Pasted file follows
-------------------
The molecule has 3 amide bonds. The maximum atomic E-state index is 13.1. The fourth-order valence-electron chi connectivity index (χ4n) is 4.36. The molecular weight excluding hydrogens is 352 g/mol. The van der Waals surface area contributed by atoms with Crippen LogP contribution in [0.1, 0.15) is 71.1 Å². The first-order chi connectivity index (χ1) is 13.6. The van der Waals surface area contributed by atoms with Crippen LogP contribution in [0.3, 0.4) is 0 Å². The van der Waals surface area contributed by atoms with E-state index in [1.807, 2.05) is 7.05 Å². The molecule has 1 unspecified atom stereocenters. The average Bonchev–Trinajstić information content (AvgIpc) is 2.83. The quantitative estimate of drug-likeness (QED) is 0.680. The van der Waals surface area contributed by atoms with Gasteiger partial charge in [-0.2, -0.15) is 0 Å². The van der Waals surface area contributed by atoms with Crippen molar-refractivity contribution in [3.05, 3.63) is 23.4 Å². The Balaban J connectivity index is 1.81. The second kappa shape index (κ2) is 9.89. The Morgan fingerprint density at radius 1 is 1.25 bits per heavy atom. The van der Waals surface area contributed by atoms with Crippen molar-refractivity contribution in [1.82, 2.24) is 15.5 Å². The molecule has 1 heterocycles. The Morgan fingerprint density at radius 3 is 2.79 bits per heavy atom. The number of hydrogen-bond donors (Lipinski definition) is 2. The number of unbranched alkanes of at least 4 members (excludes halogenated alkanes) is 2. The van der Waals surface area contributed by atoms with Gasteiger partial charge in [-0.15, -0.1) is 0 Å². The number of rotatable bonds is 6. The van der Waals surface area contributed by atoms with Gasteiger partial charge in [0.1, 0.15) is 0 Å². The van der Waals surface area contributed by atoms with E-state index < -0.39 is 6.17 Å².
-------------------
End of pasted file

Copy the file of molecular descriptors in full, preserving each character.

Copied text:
The molecule has 3 amide bonds. The maximum atomic E-state index is 13.1. The fourth-order valence-electron chi connectivity index (χ4n) is 4.36. The molecular weight excluding hydrogens is 352 g/mol. The van der Waals surface area contributed by atoms with Crippen LogP contribution in [0.1, 0.15) is 71.1 Å². The first-order chi connectivity index (χ1) is 13.6. The van der Waals surface area contributed by atoms with Crippen LogP contribution in [0.3, 0.4) is 0 Å². The van der Waals surface area contributed by atoms with E-state index in [1.807, 2.05) is 7.05 Å². The molecule has 1 unspecified atom stereocenters. The average Bonchev–Trinajstić information content (AvgIpc) is 2.83. The quantitative estimate of drug-likeness (QED) is 0.680. The van der Waals surface area contributed by atoms with Gasteiger partial charge in [-0.2, -0.15) is 0 Å². The van der Waals surface area contributed by atoms with Crippen molar-refractivity contribution in [3.05, 3.63) is 23.4 Å². The Balaban J connectivity index is 1.81. The second kappa shape index (κ2) is 9.89. The Morgan fingerprint density at radius 1 is 1.25 bits per heavy atom. The van der Waals surface area contributed by atoms with Crippen molar-refractivity contribution in [1.82, 2.24) is 15.5 Å². The molecule has 1 heterocycles. The Morgan fingerprint density at radius 3 is 2.79 bits per heavy atom. The number of hydrogen-bond donors (Lipinski definition) is 2. The number of unbranched alkanes of at least 4 members (excludes halogenated alkanes) is 2. The van der Waals surface area contributed by atoms with Gasteiger partial charge in [-0.15, -0.1) is 0 Å². The number of rotatable bonds is 6. The van der Waals surface area contributed by atoms with Gasteiger partial charge in [0.1, 0.15) is 0 Å². The van der Waals surface area contributed by atoms with E-state index < -0.39 is 6.17 Å².